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19 November 2007

Blogs and (intelligence) scholarship

Via the TaxProf Blog, we note the proceedings of a conference designed to examine the impact of blogging on the study of law. The parallels of many of the key arguments for the intelligence academy are quite striking indeed.

Recent years have seen not only the dramatic expansion of the intelligence studies field, but also attempts by a number of parties to impose their own control on the manner in which the field is evolving. These efforts have varied from proposed standards bodies to commissar style denunciation of new programs as mere “training” for vocational skills. Some are motivated by the best intentions of furthering professionalization, and some are regrettably little more than rent-seeking.

We have been greatly surprised that the expansion of the actual work of teaching intelligence has not led to nearly the flowering of the literature of intelligence that one might otherwise expect. For those most part, intelligence faculty simply do not publish – in the community’s own organs, or in the public journals that have arisen in the space. Now this may be in part explained by the moribund state of the field’s traditional publishing opportunities – but we doubt such an explanation complete, especially in this age of lightweight digital dissemination such as SSRN. Nor are we content to ascribe the lack of new material simply to the effects of tenure – though many a sleeping backwater might offer tempting distractions to those who enjoy lifetime employment, too few intelligence studies educators actually have their tenure in hand (not least due to the relative newness of many intelligence studies programs.) Likewise we find it difficult to assign blame to the consulting pathways that many intelligence professors also pursue, given the importance of networking and thought leadership in building intellectual capital for consulting assignments. (Indeed, we find that many of the scholar/bloggers of our acquaintance cite their blog as a more productive source of engagement opportunities than the institutions which supposedly provide them a place to stand respectably in the public square.)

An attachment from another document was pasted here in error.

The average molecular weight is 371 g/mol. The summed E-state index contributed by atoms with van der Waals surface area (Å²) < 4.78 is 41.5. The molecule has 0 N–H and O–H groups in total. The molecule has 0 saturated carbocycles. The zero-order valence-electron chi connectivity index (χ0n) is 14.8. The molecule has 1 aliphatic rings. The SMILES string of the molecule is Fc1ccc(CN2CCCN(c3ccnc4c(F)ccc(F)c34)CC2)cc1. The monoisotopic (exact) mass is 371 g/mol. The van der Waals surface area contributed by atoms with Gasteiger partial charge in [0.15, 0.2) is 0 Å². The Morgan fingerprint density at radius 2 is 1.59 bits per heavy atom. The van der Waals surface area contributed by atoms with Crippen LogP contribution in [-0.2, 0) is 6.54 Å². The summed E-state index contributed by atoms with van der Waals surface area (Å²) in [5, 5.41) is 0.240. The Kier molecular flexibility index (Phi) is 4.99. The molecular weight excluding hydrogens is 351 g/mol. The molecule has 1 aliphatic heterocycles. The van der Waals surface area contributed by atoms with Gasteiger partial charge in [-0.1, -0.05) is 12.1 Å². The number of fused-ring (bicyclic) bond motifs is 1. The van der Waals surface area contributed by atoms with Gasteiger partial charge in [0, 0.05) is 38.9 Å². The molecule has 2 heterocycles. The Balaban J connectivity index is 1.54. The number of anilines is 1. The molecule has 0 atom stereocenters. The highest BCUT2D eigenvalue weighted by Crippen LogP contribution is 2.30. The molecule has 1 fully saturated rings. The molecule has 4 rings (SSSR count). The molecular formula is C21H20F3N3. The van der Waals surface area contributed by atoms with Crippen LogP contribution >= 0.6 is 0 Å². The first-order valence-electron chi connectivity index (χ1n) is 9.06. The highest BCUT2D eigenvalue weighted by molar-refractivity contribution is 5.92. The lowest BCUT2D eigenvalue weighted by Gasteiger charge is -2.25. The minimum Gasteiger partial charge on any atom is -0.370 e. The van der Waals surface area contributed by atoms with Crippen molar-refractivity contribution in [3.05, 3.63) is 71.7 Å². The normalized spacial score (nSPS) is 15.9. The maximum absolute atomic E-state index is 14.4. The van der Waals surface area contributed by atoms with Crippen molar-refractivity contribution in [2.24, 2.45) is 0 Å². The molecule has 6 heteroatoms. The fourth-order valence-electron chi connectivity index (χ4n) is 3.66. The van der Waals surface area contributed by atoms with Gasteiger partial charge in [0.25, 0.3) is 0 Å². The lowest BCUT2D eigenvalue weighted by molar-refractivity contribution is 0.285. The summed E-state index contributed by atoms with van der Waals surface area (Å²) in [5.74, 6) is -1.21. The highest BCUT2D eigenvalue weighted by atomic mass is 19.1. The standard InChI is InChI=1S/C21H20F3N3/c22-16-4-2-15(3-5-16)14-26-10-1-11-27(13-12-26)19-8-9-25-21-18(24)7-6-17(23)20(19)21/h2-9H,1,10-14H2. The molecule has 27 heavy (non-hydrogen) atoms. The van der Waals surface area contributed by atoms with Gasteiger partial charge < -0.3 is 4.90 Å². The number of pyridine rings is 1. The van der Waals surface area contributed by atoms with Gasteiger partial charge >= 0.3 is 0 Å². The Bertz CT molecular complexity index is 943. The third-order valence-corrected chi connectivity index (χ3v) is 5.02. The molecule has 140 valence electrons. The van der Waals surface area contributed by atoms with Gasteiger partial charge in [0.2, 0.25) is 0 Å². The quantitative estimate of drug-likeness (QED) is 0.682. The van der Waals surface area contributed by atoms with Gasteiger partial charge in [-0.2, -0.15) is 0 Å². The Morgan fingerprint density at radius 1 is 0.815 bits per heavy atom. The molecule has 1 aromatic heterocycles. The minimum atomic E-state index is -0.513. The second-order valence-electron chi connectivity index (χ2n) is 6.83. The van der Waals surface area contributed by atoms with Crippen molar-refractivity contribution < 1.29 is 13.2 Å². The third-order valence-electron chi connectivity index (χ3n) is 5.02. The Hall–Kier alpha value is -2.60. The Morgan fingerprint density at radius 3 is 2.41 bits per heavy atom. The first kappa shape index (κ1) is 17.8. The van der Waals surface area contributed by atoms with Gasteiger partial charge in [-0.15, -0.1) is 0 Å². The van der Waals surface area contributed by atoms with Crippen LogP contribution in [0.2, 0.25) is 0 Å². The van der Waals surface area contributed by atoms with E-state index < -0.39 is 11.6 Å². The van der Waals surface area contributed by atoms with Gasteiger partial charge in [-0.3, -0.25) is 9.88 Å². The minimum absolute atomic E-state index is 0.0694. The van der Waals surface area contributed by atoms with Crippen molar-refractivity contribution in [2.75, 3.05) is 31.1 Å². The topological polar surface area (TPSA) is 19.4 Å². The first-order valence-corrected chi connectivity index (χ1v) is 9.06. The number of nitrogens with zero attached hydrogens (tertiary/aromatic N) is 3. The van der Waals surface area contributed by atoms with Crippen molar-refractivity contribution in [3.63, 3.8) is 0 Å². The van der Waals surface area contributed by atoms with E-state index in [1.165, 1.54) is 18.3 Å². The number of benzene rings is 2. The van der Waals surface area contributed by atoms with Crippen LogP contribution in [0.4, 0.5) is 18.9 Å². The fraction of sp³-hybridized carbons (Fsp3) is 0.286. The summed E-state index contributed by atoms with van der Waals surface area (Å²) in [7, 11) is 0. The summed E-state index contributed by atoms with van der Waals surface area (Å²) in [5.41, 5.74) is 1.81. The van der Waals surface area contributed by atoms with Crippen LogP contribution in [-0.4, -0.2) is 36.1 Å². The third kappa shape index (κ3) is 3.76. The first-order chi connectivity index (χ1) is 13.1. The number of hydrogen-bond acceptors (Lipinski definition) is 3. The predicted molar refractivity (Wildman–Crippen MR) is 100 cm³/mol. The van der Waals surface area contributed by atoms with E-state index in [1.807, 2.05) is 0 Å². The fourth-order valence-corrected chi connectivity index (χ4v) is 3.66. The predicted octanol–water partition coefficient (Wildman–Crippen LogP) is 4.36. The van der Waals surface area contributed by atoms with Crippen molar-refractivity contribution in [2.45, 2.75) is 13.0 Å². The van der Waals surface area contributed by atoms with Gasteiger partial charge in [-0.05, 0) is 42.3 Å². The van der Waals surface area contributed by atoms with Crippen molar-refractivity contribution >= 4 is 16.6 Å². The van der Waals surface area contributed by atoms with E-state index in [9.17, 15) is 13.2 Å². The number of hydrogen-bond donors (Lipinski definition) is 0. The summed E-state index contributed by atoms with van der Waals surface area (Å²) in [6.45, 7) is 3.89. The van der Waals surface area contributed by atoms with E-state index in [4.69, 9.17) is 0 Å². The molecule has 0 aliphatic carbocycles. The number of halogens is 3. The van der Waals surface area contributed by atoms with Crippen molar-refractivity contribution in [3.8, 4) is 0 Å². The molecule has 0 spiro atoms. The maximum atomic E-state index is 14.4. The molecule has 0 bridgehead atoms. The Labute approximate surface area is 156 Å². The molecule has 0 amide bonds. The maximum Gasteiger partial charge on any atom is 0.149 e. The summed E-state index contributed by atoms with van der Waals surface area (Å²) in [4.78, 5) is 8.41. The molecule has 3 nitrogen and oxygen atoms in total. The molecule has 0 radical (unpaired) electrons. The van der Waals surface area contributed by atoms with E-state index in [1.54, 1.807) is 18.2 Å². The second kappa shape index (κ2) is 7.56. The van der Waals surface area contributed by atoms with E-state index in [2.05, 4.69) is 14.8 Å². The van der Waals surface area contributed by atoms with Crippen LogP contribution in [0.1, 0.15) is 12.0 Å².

There are many arguments both for and against blogging in pursuit of furthering the intelligence literature. In our opinion, not everyone is cut out to blog – and many, for reasons of classification and operational security, cannot (at least in public form) for entirely valid and understandable reasons. Yet this is no excuse for far too many intelligence educators – from those who work primarily if not exclusively in the unclassified, open source realm to those many now that focus on the pre-induction student pipeline at the university level.

We would strongly second the warning first given to the legal scholars as also quite fitting for those in the intelligence studies field: evolve or die.

The form into which intelligence studies evolves does not have to be a blog, but it has to be a mechanism which will advance the literature and the scholarship - and in a manner which has relevance to the native 21st century intelligence community, not merely the quaintly archaic exchange of dead trees that marked the industrial age era. Evolution does not come without risk – of professional differences and disputes, of public errors and their required corrections, or of the revision of one’s thoughts and writings in light of debate and further discourse. But in this it is no different than other forms of scholarship – merely conducted on a shorter timeline, with a self-selecting audience that is in many ways far broader in expertise, and often far more deeply studied, than the author might expect. Yet this is how the profession grows, and it is the imperative that was laid upon those who would make claim to its examination to pursue that growth.

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